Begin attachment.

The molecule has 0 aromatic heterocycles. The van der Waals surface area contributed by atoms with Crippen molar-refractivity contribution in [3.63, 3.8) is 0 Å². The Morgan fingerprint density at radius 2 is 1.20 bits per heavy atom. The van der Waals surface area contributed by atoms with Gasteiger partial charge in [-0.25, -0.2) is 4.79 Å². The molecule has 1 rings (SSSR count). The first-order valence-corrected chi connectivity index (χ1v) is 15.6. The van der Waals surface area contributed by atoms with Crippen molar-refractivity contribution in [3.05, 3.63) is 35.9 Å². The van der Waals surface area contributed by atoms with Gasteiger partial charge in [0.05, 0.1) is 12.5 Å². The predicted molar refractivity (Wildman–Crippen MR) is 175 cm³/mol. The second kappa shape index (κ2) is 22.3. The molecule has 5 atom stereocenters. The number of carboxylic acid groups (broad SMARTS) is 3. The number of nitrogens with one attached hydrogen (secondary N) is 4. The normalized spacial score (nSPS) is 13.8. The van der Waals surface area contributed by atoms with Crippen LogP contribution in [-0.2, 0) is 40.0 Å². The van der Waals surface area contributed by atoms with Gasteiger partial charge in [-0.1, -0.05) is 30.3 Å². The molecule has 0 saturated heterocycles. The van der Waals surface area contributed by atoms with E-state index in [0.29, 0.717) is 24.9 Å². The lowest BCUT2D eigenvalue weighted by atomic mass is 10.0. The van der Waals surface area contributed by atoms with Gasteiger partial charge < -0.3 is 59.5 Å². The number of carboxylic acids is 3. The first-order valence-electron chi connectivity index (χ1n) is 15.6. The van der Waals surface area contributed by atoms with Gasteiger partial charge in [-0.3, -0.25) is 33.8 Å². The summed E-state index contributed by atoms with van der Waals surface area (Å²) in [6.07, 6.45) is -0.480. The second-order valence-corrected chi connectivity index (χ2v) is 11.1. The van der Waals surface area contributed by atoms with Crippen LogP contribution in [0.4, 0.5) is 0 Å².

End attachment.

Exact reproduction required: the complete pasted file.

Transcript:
The molecule has 0 aromatic heterocycles. The van der Waals surface area contributed by atoms with Crippen molar-refractivity contribution in [3.63, 3.8) is 0 Å². The Morgan fingerprint density at radius 2 is 1.20 bits per heavy atom. The van der Waals surface area contributed by atoms with Gasteiger partial charge in [-0.25, -0.2) is 4.79 Å². The molecule has 1 rings (SSSR count). The first-order valence-corrected chi connectivity index (χ1v) is 15.6. The van der Waals surface area contributed by atoms with Crippen molar-refractivity contribution in [3.05, 3.63) is 35.9 Å². The van der Waals surface area contributed by atoms with Gasteiger partial charge in [0.05, 0.1) is 12.5 Å². The predicted molar refractivity (Wildman–Crippen MR) is 175 cm³/mol. The second kappa shape index (κ2) is 22.3. The molecule has 5 atom stereocenters. The number of carboxylic acid groups (broad SMARTS) is 3. The number of nitrogens with one attached hydrogen (secondary N) is 4. The normalized spacial score (nSPS) is 13.8. The van der Waals surface area contributed by atoms with Crippen LogP contribution in [-0.2, 0) is 40.0 Å². The van der Waals surface area contributed by atoms with Gasteiger partial charge in [-0.1, -0.05) is 30.3 Å². The molecule has 0 saturated heterocycles. The van der Waals surface area contributed by atoms with E-state index in [0.29, 0.717) is 24.9 Å². The lowest BCUT2D eigenvalue weighted by atomic mass is 10.0. The van der Waals surface area contributed by atoms with Gasteiger partial charge < -0.3 is 59.5 Å². The number of carboxylic acids is 3. The first-order valence-electron chi connectivity index (χ1n) is 15.6. The van der Waals surface area contributed by atoms with Gasteiger partial charge in [-0.3, -0.25) is 33.8 Å². The summed E-state index contributed by atoms with van der Waals surface area (Å²) in [6.07, 6.45) is -0.480. The second-order valence-corrected chi connectivity index (χ2v) is 11.1. The van der Waals surface area contributed by atoms with Crippen LogP contribution in [0.4, 0.5) is 0 Å².